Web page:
are designed to discover fires early in their development when time will still be available for the safe evacuation of occupants. Early detection also plays a significant role in protecting the safety of emergency response personnel. Property loss can be reduced and downtime for the operation minimized through early detection because control efforts are started while the fire is still small. Most alarm systems provide information to emergency responders on the location of the fire, speeding the process of fire control.
To be useful, detectors must be coupled with alarms. Alarm systems provide notice to at least the building occupants and usually transmit a signal to a staffed monitoring station either on or off site. In some cases, alarms may go directly to the fire department, although in most locations this is no longer the typical approach.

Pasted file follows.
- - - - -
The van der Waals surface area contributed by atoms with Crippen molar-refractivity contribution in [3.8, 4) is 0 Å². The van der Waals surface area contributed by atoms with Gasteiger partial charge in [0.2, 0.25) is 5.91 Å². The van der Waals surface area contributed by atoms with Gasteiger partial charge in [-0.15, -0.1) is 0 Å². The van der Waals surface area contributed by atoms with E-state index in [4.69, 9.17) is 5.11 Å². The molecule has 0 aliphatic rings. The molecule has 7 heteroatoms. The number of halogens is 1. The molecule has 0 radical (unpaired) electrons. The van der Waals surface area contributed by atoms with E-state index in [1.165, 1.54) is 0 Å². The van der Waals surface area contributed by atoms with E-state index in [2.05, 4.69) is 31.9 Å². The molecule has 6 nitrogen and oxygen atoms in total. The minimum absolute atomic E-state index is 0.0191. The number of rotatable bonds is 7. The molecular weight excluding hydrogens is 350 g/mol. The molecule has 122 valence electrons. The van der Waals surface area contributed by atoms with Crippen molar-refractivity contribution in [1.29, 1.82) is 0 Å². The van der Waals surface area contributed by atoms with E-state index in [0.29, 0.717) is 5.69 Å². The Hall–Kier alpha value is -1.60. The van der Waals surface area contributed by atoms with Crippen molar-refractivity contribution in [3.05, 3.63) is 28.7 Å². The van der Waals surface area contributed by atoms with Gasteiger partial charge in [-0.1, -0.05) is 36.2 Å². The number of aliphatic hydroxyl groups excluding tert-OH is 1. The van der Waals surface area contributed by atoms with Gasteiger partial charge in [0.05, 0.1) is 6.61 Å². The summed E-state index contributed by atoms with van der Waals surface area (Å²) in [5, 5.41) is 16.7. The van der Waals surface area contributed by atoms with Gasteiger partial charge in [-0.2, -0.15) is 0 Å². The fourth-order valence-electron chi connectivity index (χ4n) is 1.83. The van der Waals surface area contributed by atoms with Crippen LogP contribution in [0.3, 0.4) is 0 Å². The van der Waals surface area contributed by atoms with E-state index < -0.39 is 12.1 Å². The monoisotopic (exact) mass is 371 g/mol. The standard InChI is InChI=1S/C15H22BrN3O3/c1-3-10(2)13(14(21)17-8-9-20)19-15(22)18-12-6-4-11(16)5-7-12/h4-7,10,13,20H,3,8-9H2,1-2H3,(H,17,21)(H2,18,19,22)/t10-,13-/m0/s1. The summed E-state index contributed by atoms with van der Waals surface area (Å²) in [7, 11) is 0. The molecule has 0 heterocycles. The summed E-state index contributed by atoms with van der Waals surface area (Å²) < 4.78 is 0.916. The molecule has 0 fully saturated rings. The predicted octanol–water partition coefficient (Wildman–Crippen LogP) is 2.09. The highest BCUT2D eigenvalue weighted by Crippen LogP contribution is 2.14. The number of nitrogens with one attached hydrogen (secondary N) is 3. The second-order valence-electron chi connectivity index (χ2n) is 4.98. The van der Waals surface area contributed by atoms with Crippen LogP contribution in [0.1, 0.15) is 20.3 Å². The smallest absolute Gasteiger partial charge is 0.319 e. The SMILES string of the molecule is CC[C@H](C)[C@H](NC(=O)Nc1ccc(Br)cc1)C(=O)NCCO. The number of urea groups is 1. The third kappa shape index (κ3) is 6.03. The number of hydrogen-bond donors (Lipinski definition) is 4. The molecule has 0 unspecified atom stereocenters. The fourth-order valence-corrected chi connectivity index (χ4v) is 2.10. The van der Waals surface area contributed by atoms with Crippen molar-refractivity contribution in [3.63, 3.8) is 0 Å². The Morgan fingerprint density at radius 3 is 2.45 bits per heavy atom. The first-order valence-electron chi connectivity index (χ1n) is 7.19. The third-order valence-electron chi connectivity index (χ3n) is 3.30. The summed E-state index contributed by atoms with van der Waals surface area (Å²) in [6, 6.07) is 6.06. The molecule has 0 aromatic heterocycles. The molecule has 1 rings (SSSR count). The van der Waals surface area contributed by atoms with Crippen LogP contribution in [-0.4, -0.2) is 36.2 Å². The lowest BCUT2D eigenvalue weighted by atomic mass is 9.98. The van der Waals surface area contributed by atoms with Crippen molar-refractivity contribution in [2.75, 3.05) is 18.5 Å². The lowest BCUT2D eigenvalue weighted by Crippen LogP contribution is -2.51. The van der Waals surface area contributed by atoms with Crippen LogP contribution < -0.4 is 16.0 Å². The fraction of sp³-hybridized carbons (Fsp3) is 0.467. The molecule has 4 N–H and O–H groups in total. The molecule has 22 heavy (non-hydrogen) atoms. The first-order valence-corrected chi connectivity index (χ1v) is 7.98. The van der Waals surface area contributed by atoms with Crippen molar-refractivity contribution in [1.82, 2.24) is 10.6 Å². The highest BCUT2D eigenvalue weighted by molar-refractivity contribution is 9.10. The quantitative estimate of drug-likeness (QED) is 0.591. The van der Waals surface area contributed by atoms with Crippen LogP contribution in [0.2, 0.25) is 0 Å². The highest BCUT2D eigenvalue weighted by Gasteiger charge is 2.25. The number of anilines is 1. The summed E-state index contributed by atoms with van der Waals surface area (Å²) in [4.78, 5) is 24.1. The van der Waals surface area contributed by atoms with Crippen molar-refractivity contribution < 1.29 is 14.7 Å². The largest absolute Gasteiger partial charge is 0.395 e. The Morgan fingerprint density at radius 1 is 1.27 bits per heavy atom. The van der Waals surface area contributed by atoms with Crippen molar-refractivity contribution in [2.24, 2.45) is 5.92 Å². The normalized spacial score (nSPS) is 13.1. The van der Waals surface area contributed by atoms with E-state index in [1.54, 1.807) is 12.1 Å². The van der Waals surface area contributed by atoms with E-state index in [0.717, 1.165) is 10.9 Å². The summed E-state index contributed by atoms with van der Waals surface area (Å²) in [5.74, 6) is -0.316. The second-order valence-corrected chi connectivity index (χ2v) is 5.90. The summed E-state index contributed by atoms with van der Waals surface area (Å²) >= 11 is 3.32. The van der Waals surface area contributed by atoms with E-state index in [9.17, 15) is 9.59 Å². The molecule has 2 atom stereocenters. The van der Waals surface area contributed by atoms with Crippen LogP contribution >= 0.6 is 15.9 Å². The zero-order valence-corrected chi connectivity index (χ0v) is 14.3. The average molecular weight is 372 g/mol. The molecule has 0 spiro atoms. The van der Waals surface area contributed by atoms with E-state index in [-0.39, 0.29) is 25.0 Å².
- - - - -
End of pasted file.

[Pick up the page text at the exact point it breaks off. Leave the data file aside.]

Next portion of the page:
These systems have numerous advantages as discussed above. The one major limitation is that they do nothing to contain or control the fire. Suppression systems such as automatic sprinklers act to control the fire. They also provide notification that they are operating, so they can fill the role of a heat detection-based system if connected to notification appliances throughout the building. They will not, however, operate as quickly as a smoke detection system. This is why facilities where rapid notice is essential, even when equipped with sprinklers, still need detection and alarm systems.